sealPurdue News

August 6, 2002

Operation Thistle teaches horticulture to young gardeners

WEST LAFAYETTE, Ind. – Dr. Thistle kidnapped Queen Flora – or at least that is the story Junior Master Gardeners in grades six through eight will hear as part of Operation Thistle. The Junior Master Gardener program educates children in horticulture and environmental science, as well as teaching leadership and life skills.

The story starts as Col. Maranta, a praying mantis guide, briefs Agent 9, also known as a Junior Master Gardener, on Operation Thistle. Agent 9 must learn about plant growth and development in order to rescue Queen Flora from Dr. Thistle's lair in the Black Spore Swamp.

"Thistle is no petunia," Col. Maranta said. "This stickler means business."

Operation Thistle, or the Junior Master Gardener Level Two, is a book with the appearance of a computer game and graphics that resemble computer components.

This second book, for sixth- through eighth-graders, follows Level One, for third- through fifth-graders, as a part of the Junior Master Gardener (JMG) program. The Texas Agricultural Extension Service runs JMG, an international organization.

As Agent 9 continues through the story, he will thwart the Cocklebur Scouts by learning to dry flowers, gather information from Commander Riddle Thorn by trading a leaf collection, and kill deadly Black Spores by growing bean sprouts with hydroponics.

JMG adapts easily to any learning setting, either in the classroom or in small groups, said Kathryn Orvis, Indiana JMG program coordinator. The material can be used in 4-H, schools, clubs or other organizations with at least five children and one leader.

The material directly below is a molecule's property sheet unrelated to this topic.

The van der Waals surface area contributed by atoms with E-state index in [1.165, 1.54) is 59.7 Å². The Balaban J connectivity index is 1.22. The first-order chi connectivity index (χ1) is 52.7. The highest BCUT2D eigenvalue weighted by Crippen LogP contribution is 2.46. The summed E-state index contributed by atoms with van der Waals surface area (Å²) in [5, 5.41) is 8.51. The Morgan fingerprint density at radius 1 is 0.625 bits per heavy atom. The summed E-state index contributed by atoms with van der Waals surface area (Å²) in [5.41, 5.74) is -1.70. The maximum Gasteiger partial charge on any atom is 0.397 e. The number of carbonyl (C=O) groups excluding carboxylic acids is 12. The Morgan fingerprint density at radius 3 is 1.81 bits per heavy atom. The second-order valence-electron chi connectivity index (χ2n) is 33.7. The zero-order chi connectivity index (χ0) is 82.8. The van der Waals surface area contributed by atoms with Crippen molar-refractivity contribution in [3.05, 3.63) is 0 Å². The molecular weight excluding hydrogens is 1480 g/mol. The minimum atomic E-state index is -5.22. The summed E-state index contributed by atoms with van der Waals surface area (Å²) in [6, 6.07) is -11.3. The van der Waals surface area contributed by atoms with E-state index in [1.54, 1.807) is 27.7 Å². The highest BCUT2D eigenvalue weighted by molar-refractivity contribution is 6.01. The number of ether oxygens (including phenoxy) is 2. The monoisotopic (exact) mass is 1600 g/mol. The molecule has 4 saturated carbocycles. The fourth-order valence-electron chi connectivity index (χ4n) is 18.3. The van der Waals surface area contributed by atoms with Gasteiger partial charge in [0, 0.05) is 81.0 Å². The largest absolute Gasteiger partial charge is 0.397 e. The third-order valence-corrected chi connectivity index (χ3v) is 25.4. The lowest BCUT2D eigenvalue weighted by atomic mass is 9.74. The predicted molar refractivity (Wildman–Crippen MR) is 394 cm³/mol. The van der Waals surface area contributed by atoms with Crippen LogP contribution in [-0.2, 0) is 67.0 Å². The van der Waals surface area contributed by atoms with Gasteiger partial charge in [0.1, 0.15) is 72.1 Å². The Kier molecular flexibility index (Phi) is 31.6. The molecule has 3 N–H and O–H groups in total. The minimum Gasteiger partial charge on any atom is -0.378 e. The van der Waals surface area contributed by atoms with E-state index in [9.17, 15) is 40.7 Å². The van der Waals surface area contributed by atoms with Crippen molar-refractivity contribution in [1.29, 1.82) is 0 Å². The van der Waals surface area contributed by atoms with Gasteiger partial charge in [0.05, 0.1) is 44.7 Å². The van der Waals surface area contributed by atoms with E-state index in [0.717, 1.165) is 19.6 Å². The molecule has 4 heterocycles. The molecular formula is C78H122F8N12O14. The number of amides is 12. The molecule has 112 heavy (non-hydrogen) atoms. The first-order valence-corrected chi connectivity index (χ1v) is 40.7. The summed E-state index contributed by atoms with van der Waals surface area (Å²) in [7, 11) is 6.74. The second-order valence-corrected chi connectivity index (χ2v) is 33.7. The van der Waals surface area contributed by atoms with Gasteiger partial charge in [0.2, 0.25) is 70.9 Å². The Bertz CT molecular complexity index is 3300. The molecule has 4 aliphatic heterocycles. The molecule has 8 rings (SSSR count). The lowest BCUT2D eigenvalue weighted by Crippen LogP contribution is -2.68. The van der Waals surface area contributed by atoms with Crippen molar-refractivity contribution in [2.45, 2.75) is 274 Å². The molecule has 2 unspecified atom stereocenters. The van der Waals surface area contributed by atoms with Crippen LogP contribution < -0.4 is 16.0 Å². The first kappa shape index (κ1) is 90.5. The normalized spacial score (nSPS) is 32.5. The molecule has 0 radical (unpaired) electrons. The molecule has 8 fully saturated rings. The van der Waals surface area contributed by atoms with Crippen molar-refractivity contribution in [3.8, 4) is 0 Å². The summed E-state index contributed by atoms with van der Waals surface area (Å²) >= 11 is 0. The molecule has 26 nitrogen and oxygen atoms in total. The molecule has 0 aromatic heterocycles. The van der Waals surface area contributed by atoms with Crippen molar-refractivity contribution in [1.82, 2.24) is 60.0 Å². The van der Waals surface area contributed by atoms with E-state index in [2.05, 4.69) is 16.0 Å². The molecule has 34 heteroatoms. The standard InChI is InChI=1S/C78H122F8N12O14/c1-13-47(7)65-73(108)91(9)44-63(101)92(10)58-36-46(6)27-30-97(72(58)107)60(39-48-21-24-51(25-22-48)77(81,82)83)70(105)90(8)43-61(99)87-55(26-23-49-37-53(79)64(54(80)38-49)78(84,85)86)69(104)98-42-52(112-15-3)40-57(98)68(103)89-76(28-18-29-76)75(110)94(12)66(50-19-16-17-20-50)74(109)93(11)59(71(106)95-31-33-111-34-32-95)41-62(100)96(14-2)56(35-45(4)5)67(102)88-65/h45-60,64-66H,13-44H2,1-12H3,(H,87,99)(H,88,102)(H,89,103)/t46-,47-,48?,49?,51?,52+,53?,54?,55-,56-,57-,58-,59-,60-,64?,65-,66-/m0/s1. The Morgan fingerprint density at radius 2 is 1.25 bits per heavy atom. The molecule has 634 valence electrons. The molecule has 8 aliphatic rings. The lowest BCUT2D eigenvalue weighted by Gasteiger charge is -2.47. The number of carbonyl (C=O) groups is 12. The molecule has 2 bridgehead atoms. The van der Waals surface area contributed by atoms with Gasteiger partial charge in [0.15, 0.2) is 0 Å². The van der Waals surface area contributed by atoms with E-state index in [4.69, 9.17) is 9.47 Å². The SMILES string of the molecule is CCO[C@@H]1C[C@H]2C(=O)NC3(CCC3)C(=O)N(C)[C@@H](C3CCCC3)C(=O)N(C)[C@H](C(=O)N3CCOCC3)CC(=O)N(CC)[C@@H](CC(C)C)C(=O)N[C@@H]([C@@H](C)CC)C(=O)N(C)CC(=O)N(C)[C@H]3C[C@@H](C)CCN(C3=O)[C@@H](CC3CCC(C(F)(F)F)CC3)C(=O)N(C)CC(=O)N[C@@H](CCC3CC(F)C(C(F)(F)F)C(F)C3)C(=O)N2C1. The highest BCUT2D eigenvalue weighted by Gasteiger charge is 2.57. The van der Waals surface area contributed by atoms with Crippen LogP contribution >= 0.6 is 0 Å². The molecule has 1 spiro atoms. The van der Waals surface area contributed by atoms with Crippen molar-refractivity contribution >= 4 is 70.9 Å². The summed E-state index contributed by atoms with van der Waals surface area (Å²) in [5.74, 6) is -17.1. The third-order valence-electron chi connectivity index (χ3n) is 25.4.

Teachers can use the skill sections included in each section for additional learning. These sections take the group activity and expand it into a larger lesson. The skill sections include academic standards of language arts, social studies, mathematics and science. Flower drying can turn into a social studies assignment about the history of florists and flower arranging. Leaf collecting can teach language by researching the Latin names. Calculating the costs of Hydroponic systems versus the traditional soil-based method can teach math skills.

"That's what makes it cool," Orvis said. "You can use it to talk about everything in a classroom."

The 4-H department at Purdue University developed an academic standards list for Indiana teachers for the first book to meet Indiana's academic standards. The list helps teachers incorporate JMG activities into the classroom. Orvis and the 4-H department are currently working on a new standards list for the second book.

To start a JMG group, only one book is necessary. Third- through fifth-graders need level one, sixth- through eighth-graders need level two, and all other grades can order the closest level. Books must be ordered directly from the JMG organization by calling (888) JMG-KIDS or online. Indiana residents can receive a shipping and handling discount by mentioning that their group is in Indiana.

While it is not necessary to be a registered JMG group, Orvis encourages all groups to register through the 4-H department.

"It doesn't cost anything to register and there are benefits to registering," she said.

The JMG organization sends each registered group a certificate. The group's name is placed on the national Web site. Individuals receive their own certificate after completing the program.

JMG certification requires the completion of at least one group and one individual activity for each of the eight sections, and one life skill activity and one service learning/leadership development project.

Indiana participants can register through Orvis and the 4-H department. For information about registration, books or other gardening information for kids, visit Purdue Extension GardenTIPS.

Writer: Virginia Retzner, (765) 494-6681,

Source: Kathryn Orvis, (765) 494-8435,

Ag Communications: (765) 494-2722; Beth Forbes,;

Related Web sites:
Indiana 4-H

Purdue News Service: (765) 494-2096;

* To the Purdue News and Photos Page